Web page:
Note: Where available, the PDF/Word icon below is provided to view the complete and fully formatted document
 Download Current HansardDownload Current Hansard    View Or Save XMLView/Save XML

Previous Fragment    Next Fragment
Thursday, 21 August 2003
Page: 19250

Ms GAMBARO (4:44 PM) —This week I received a letter from Dr Steve Hambleton of the Australian Medical Association Queensland Council of General Practice which raised some rather alarming concerns. I will read parts of the letter. It said:

I am the Chair of the ... Australian Medical Association Queensland Council of General Practice ... and it has been raised by a number of members ... The issue ... of blatant `cost shifting' where state hospitals manipulate public patients and their Doctors in order to gain additional funding thr-ough the federal system rather than that of state.

Currently our members are deeply concerned by requests from the Royal Women's Hospital at Herston requesting that GP's request the screening Ultrasound Scans for their share care patients as well as the early “morphology” scans to detect foetal abnormalities.

The request forms are posted out or given to the patient for endorsement by the GP. The cost becomes a federal “Medicare” issue rather than a State Health issue.

Further to the above GP's are being asked to request tests outside of their expertise. When they receive the results many do not understand their implications. Medicolegally whose responsibility is it to follow up on an abnormal result? Will the hospital indemnify GP's for their errors and omissions in relation to these tests? I think not. Will the State Government contribute to the increased indemnity costs that requesting these test will not doubt bring? I think not.

The test will then appear on the GP's HIC profile costing the Federal Purse more money.

We recommend that you take this issue up at a Federal level with the Minister to safeguard our GP's and to prevent cost shifting.

It is signed `Dr Hambleton'. This is another appalling case of cost shifting. This week I was also written to by the Queensland state Premier, Mr Beattie, asking that I, as a Queenslander, put my allegiance to Queensland above my allegiance to the Liberal-National Party and help persuade the federal government to increase, in line with the CPI, the level of funding that was agreed to be right and proper five years ago. All I have to say to Mr Beattie is that the Commonwealth is offering Queensland $8 billion over five years for Queensland public hospitals. He should take that money before 31 August, and some of those blatant examples of cost shifting, such as I have just outlined, that keep going on in the Queensland state hospital system might stop.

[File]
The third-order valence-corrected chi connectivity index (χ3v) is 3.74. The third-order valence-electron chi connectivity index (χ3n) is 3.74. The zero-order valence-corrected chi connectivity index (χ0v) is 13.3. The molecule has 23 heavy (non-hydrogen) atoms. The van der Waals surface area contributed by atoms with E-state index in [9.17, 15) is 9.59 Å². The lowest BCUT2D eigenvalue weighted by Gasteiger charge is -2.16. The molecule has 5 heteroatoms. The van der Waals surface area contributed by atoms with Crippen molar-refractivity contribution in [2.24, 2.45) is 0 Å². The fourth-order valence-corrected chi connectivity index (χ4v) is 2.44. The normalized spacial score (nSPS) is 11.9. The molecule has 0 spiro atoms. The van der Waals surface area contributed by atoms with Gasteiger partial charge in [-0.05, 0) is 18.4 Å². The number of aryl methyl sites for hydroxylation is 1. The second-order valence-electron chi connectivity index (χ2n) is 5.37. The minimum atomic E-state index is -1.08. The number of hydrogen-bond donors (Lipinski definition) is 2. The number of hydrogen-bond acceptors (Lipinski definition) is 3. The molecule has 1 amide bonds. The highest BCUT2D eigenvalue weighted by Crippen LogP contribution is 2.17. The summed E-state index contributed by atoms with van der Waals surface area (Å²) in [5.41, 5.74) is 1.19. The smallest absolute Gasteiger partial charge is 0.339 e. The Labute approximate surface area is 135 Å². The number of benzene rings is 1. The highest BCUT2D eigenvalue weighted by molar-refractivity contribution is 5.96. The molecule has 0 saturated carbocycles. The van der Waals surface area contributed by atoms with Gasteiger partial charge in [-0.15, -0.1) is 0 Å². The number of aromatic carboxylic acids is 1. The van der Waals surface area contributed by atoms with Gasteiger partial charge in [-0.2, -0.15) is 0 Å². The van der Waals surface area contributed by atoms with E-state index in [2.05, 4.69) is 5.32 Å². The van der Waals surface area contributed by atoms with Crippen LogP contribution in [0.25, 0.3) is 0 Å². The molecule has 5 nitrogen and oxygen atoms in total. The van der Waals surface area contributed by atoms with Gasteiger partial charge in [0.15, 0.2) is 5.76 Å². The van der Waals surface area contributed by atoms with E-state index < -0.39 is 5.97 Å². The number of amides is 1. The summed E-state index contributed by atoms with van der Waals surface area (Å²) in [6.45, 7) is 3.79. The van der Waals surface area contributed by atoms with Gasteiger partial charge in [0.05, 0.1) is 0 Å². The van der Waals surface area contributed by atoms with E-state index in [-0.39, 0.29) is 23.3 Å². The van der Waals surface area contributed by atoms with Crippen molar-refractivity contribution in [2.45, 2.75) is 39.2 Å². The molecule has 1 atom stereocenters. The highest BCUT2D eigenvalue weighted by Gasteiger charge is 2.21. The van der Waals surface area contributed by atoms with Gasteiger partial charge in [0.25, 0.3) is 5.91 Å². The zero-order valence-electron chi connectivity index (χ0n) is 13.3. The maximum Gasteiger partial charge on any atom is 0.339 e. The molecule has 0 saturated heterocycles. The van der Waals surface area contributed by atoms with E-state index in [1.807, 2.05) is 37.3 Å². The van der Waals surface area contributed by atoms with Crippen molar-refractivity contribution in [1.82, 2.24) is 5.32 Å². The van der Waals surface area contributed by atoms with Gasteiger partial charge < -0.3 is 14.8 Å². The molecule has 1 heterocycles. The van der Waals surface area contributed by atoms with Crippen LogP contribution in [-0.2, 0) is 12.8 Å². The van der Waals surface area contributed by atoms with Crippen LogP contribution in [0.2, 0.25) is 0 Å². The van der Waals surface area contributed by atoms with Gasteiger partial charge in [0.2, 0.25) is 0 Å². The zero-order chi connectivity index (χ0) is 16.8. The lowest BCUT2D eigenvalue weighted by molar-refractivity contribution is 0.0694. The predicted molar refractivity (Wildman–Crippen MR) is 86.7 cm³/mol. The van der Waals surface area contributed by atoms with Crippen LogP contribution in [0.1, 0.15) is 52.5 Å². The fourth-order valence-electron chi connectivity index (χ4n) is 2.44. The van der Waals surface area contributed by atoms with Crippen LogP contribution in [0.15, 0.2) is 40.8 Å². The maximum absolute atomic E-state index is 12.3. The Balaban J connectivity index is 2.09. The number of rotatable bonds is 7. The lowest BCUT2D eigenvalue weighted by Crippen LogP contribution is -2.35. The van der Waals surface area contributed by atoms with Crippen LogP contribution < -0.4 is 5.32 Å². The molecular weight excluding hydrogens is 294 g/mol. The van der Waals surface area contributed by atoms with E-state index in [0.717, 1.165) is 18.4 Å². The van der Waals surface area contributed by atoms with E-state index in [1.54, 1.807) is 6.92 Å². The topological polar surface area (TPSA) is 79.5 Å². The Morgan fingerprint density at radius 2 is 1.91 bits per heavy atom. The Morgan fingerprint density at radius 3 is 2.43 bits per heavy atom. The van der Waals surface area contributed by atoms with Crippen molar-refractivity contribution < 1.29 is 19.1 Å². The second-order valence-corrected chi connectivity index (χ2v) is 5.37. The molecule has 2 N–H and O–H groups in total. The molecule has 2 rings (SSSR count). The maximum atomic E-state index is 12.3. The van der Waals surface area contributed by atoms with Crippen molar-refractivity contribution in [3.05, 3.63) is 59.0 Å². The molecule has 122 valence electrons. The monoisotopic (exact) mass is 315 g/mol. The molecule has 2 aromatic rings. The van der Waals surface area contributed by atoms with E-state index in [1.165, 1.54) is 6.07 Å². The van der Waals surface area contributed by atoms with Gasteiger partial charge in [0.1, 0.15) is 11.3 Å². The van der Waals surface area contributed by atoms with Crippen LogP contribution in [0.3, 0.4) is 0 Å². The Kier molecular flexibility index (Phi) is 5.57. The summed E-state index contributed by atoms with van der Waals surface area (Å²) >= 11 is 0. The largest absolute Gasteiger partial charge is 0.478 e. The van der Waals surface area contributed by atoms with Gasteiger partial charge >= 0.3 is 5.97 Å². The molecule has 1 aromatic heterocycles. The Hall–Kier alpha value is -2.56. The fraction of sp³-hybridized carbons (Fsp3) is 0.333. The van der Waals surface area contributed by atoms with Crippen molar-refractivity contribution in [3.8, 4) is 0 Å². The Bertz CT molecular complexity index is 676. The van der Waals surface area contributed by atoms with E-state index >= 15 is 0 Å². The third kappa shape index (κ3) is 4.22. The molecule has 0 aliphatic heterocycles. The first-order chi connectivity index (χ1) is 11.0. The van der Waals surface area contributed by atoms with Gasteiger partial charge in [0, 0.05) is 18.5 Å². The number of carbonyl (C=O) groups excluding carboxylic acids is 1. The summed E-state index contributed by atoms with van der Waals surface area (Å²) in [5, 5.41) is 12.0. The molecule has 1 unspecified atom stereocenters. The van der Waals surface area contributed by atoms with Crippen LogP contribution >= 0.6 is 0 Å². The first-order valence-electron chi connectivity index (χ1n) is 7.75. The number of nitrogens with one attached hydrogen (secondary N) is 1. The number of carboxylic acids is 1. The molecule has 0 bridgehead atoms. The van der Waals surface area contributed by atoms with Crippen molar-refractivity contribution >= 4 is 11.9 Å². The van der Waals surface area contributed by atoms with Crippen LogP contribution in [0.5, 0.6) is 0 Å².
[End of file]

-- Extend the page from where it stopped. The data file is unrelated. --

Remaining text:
This is $2.1 billion more than they received under the previous health care agreements. It is not a cut in funding, as Mr Beattie states. How can a $2.1 billion increase be a cut? The offer has been with Queensland since April. They have not signed, and they continue to grandstand on this issue. All that the Queensland government need to do is to commit, as the federal government has done. They need to tell the Queensland public how much they are going to spend on public hospitals, they need to match the Commonwealth's rate of growth and they need to commit to spending the money on public hospitals—which is not much of an ask. Under the last health care agreements, Queensland received $5.9 billion for public hospitals from the federal government. This time, we are offering Queensland $8 billion in funding for these hospitals—$2.1 billion more than the funding provided under the last agreements. This is an increase by any stretch of the imagination and is 20 per cent over and above inflation.

Yet here we have Premier Beattie trying to argue that a $2.1 billion increase in funding is a cut. It is absolutely incredible. The forward estimates of the Commonwealth funding to which Premier Beattie refers in the letter which I have just read from makes no allowance for the fact that the load has been taken off public hospitals by the sharp increase in private hospital admissions and by demographic changes. Clearly, many more people have been having operations in private hospitals. So his cries about there being $160 million less funding conveniently ignore the fact that Queensland has benefited by more than $400 million from the Commonwealth's decision not to enforce the provisions in the latest health care agreements which centre on those private health insurance participation rates. Instead of wasting Queenslanders' time by trying to tell them that an extra $2.1 billion is a cut, Mr Beattie should really be telling them exactly what funding he is going to be giving to Queensland public hospitals for the next five years, and he should be matching the rate of growth that the Commonwealth is giving. I ask Mr Beattie, for the sake of all Queenslanders, to match that growth and to do what the Commonwealth has been doing. (Time expired)